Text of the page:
Nearly 50 percent of all women who are above the age of 50 will suffer from at least some level of pelvic organ prolapse.
As a person ages, parts of their body will begin to display those signs of aging. These issues could be anything from being more prone to injuries to suffering from organ prolapse. Being able to identify the symptoms of this condition can allow you to get it treated before it worsens substantially.
This is a type of condition that occurs when the muscles within the pelvic floor aren't properly supporting the small intestines, uterus, vagina, and other systems in your body. When these organs drop out of their original position, the issue is referred to as a prolapse. While any pelvic floor muscle can become prolapsed, the bladder is the most common one to do so. The symptoms of a pelvic organ prolapse are notable, which makes it easy to diagnose and have treated.
The muscles at the floor of your pelvic region will invariably become stretched and worn if you deliver one or more children, which means that women who have given birth multiple times have a higher risk of developing this condition. It's also possible for the muscles to simply weaken with age. Some of the other causes and factors for pelvic organ prolapse include:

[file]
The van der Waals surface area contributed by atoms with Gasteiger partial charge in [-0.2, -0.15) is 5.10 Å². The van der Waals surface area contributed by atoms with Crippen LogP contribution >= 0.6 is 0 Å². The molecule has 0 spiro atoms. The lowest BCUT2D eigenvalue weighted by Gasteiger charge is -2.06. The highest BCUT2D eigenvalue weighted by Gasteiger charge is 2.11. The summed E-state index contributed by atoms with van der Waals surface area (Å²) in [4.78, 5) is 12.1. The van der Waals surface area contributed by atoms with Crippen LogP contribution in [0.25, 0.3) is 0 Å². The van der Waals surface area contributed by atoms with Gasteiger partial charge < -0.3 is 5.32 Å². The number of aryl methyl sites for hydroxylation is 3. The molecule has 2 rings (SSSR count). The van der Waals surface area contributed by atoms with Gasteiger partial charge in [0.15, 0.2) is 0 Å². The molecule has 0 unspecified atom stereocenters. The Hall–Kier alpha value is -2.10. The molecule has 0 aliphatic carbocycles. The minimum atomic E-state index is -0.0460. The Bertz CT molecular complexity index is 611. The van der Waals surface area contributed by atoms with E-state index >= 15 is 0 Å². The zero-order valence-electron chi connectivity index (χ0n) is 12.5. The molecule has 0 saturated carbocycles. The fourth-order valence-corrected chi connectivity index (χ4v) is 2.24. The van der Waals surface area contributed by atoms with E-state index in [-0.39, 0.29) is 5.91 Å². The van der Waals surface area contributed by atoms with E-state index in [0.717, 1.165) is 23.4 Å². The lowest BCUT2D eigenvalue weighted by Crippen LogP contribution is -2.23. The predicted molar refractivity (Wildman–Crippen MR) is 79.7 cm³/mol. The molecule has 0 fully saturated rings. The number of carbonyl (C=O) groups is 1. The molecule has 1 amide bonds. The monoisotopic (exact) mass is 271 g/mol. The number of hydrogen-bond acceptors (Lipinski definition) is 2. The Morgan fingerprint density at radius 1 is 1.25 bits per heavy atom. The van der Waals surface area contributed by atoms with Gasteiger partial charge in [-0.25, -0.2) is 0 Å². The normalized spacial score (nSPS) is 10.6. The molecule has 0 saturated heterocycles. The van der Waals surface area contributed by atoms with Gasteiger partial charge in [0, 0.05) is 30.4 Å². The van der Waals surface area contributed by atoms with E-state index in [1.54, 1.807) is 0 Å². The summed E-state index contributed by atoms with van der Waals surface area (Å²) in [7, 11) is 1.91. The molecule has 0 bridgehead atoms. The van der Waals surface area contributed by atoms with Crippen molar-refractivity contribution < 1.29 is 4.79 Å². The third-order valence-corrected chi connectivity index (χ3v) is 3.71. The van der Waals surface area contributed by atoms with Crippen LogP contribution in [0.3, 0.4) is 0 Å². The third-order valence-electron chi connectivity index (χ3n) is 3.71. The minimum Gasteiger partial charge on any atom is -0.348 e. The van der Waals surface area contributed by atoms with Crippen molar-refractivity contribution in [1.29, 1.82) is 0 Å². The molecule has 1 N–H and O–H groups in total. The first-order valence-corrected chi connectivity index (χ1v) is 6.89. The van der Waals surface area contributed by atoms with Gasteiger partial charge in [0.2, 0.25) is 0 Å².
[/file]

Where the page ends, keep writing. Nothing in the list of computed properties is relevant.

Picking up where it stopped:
A family history of this condition
Receiving radiation therapy in the pelvic region
Suffering from constipation
Primary Symptoms of a Pelvic Organ Prolapse
The symptoms associated with a pelvic organ prolapse can vary in severity. The most common sign that you're suffering from this kind of prolapse is if your bladder is protruding directly through your vagina. You might also be suffering from a case of urinary incontinence, which occurs when you're unable to control the leaking of urine. If you're suddenly unable to have sex, it's possible that the cause of this problem is pelvic organ prolapse. The same is true if you're feeling a substantial amount of pressure around your pelvic area or lower abdomen.
After you have received a physical examination that diagnoses your pelvic organ prolapse, treatment will be recommended. The main non-surgical treatment option is the practice of pelvic floor exercises, the primary of which are referred to as Kegel exercises. These exercises relax the muscles in a way that helps to strengthen them and avoid future prolapses. Some other remedies to consider include reducing heavy lifting, treating a case of constipation by adding fiber to your diet, and losing weight.
Surgery may be necessary if the prolapse causes high amounts of pain or is severe. Surgery can occur through the abdomen or vagina and is relatively straightforward. While surgery will correct the prolapse, it won't strengthen the pelvic muscles, which is something you will need to do to keep this condition from recurring.